Update: A new version of SB 756 passed the Oregon Senate in early May 2011, more detail here.
- All gift cards must be redeemable for cash (or check) if the balance is less than $10 and the card has been used at least once.
- All gift card must be reloadable.
1. Redeemable For Cash: Great Idea
Requiring merchants to offer cash back for used gift cards with a balance less than $10 will definitely help make gift cards better for consumers. That's because there are very few companies who offer a cash back policy unless required by state law. In short, ScripSmart likes to see cash back policies because we don't believe consumers should be required to pay more than the original value of a gift card in order to receive the full value of their gift.
In fact, such cash back requirements are an important factor in determining the consumer friendliness of a state's gift card laws. If this item were to become law, it would push Oregon's State Law Grade form a B to an A. Cheers to Senator Verger for bringing this to the table.
2. Reloadable Requirement: Not A Great Idea
Oregon would be the first state to implement a law requiring all gift cards be reloadable. It's my understanding the motivation behind this requirement is not one of consumer protection, but environmental protection. The line of thinking is quite simple, perhaps too simple:
- plastic gift cards damage the environment when they are discarded,
- many gift cards are issued each year and
- if gift cards were reloadable, less gift cards would be tossed into the garbage because
- consumers would be able to reload them instead of purchasing a new gift card.
Frankly, I don't think this portion of the bill is a good idea. Here are some thoughts why:
Minimal Environmental Impact
Outside of using a gift card as part of a loyalty program, the reloading of gift cards is simply not very popular among consumers. Most of us simply receive a gift card as a gift from another person, redeem the item and disregard the gift card after the balance reaches zero. While there is a trend toward budgeting with gift cards, it's a very small portion of total gift cards usage. Most consumers are just not very interested in continuing to reload a gift card and tying up our money with a merchant.
The Wrong Place For Action
Protecting the environment is a noble cause and those who are forward thinkers should be applauded. However, there are many more uses for plastic cards other than gift cards: ID cards, credit cards, driver's licenses, library cards, membership cards and shopper discount cards to name a few. It's not quite clear to me why this is a good place for enforcing a law to protect the environment. In fact, the laws which SB 756 amends are listed under "Chapter 646A — Trade Regulation" and browsing through the chapter, I see no other legislation aimed at protecting the environment.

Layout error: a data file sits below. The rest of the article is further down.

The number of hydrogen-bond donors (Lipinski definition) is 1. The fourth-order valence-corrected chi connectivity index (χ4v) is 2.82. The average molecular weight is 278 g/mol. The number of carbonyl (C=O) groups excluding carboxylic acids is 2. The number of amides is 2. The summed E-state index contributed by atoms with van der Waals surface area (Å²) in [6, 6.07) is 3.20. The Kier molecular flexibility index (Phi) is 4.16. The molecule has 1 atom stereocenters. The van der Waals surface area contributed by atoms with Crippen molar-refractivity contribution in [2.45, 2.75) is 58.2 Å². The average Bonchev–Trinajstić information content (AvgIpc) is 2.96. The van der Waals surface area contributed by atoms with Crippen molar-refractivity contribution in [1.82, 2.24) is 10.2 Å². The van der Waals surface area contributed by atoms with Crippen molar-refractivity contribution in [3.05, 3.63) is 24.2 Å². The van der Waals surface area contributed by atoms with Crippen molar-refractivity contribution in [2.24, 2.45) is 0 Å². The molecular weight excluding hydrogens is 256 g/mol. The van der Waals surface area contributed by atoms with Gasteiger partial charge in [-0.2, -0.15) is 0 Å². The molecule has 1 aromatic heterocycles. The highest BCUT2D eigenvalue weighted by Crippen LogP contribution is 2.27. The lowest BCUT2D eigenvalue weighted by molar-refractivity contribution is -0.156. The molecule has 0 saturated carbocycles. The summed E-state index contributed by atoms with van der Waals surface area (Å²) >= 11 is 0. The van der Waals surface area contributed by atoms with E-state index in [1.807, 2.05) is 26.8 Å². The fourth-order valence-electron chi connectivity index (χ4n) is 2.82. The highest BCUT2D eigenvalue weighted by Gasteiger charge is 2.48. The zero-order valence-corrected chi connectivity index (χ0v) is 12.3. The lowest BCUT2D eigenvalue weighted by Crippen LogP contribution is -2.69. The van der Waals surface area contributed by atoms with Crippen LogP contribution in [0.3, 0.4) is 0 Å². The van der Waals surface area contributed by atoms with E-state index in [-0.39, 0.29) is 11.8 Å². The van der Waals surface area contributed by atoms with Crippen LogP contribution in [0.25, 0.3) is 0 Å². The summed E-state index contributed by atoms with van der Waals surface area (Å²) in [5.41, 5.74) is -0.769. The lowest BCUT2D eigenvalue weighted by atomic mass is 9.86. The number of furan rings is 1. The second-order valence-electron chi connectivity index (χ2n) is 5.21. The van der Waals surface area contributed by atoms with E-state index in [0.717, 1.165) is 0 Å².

Oddly enough, and due to Oregon's definition of a gift card, it appears this law would also apply to eGift Cards which have no environmental impact and also apply to paper gift certificates which just doesn't make sense. Furthermore, phone cards and bank-issued gift cards (Visa, Mastercard logos) would be excluded from this law as would any other gift card "usable with more than one seller of goods or services".
For the record, here is the current definiton of a gift card according to Chapter 646A:
...“gift card” means a prefunded record evidencing a promise that the issuer will provide goods or services to the owner of the record in the amount shown in the record. “Gift card” does not include prepaid telephone calling cards, prepaid commercial mobile radio services as defined in 47 C.F.R. 20.3 or any gift card usable with more than one seller of goods or services.
Finally, the bill will "apply to gift cards sold on or after the effective date of this 2011 Act." In other words, there will be little notice to gift card issuers. If businesses have gift card stock with is not compatible with the new regulations, they'll have to discard the unused product which would result in even more waste.
If Oregon law makers are interested in protecting the environment form plastic, they should enact a law which addresses plastic or at the very least, all plastic cards. I suggest looking towards the recycling industry for inspiration; perhaps plastic cards should be manufactured from recycled material or even biodegradable materials.
One Last Note
ScripSmart's State Law Grades do not currently factor in the notion of a state requiring merchants to offer reloadable gift cards and I'm not sure it ever will because I don't see a big benefit for consumers. However, a gift card program which is reloadable experiences a slight boost in it's Gift Card Score. Such an impact is rather small and given based on the belief: a reloadable gift card program is a more robust offering and gives the consumer more options in how they use the gift card. It's a nice to have, but not somthing most of use will ever use.